“Topdog/Underdog” deals some powerful cards

Jan 22, 2008 at 7:31 pm

(Actors Theatre presents “Topdog/Underdog” by Suzan-Lori Parks. Directed by Will MacAdams. Continues through Feb. 3. For tickets, call 584-1205 or visit www.actorstheatre.org.)

Gestalt psychotherapist Fritz Perls coined the term “topdog/underdog” to describe a self-manipulation game. The perfectionist topdog is the voice of authority. The cunning underdog agrees with the topdog, but sabotages him. Both aspects are necessary to maintain healthy contact with the world, because they keep each other in check. Problems arise when one tries to dominate. The underdog usually wins, which causes depression or anxiety.

Playwright Suzan-Lori Parks explores this gestalt through two African-American brothers, one named Lincoln and one named Booth, who share a shabby single room with no running water and no telephone. Lincoln makes a living by playing his namesake, President Lincoln, at a seaside arcade. Here, members of the leisure class shoot at him with blanks. His younger brother, Booth, belittles Lincoln’s wage slavery, and prefers shoplifting and dealing three-card monte. Booth wants Lincoln to return to the hustle. Booth renames himself “Three Card.” Lincoln suggests Booth call himself Shango, the Yoruba god of thunder, instead. Shango represents African resistance against the enslaving white culture.

Their father chose their names as a joke, but the importance of the names becomes clearer as the play goes on. Parks plays with the effect of chance (represented by the cards) on the brothers’ lives and lays irony upon irony by portraying a black man in whiteface, as the president who freed the slaves. As Booth says, “the clothes make the man.” A man can be whatever he wants, even if his clothes are stolen.

The play’s title telegraphs its duality between the player and the played, the topdog and the underdog. In this world, it’s every man for himself, and blood is thinner than water. Even between brothers.
Bold use of lighting and sound effects round out the production of this thought-provoking play, and the audience was completely riveted by the show. It was as if the stage was floating in space, as the actors elevated their performances to a level rarely seen. Don Guillory’s Lincoln shows a wide range of emotion and humor. As Booth, Stephen Tyrone Williams is like a rough-and-tumble puppy. Both actors turn the mundane act of throwing the cards into a hypnotic dance.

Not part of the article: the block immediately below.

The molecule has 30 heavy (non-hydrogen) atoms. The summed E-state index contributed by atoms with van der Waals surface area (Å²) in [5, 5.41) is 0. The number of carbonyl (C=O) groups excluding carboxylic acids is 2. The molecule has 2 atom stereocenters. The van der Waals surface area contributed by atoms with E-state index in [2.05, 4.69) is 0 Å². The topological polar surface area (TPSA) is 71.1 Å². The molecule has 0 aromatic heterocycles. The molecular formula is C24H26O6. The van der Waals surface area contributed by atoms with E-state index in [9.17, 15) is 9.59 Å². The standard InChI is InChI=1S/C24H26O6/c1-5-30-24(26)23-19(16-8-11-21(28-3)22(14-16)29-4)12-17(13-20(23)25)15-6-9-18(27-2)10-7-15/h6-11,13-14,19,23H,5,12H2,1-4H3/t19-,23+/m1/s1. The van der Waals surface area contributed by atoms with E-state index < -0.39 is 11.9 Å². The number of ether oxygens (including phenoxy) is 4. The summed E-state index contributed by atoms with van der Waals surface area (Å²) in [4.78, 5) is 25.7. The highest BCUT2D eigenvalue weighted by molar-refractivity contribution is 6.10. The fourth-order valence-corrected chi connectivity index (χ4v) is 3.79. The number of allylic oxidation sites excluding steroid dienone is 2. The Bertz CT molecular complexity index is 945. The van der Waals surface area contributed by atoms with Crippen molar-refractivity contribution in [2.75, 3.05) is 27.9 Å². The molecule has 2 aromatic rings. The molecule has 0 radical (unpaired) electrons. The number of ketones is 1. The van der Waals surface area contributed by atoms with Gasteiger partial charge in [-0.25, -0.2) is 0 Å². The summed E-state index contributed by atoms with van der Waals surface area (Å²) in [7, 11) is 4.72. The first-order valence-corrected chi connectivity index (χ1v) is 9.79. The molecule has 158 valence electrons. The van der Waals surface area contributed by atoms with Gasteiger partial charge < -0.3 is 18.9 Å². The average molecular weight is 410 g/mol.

The original historical Booth and Lincoln played out their own drama in a theater, which lends an eerie quality to watching these tragic characters who share their names in Parks’ creation. In history, as in life itself, perhaps there is no winner or loser, and the player is also the played. —Sherry Deatrick

Always ambitious Walden tackles ‘Misalliance’
(Walden Theatre presents “Misalliance” by George Barnard Shaw. Directed by Charlie Sexton. Continues through Jan. 26. For tickets, call 584-7777 or visit www.waldentheatre.org.)

George Barnard Shaw was ahead of his time. “Misalliance,” his clever dissection of — among other matters — marriage and family, espouses ideas that would likely have made many Victorian ladies gasp in horror. Shaw has essentially constructed more of a debate than a play, and in doing so, presents his insightful, often brilliant opinions wrapped up in wit. Walden Theatre applies its best effort to an intellectually challenging work, and it fares well despite uneven performances and some lethargic direction.

The action takes place during the course of one afternoon on an English estate in 1909, and centers on self-made man John Tarleton (Adam Brown) and his family. As the afternoon wears on, various guests appear to complicate matters, each representing an idea Shaw wants to discuss — aristocracy in Lord and Bentley Summerhays (Nathan Kaplin and Ian Jackson, respectively), socialism in Gunner (Danny Koenig), female independence in Lina Szczhepanowska (Anna Fearheiley).

The play is indeed talky, and I understand director Charlie Sexton wants to keep the focus on Shaw’s exposition. Yet he does his cast no favors by having them remain stagnant on the stage during several long exchanges.

For example, Mrs. Tarleton (Cara Liebert) and Hypatia (Olivia Douglas) sit for an interminably long time during an early interaction. Even more experienced actors would find it a stretch to keep an audience constantly engaged doing such.

While all of the actors are both well-cast and above-average performers (though I must exhort most to slow down), Brown commands the stage. His energy and polish as an actor belie his young age. Keep an eye on this one, Louisville.

“Misalliance” truly is just as whip smart today as it was 100 years ago. Despite the slight missteps in this production, Shaw is always worth seeing.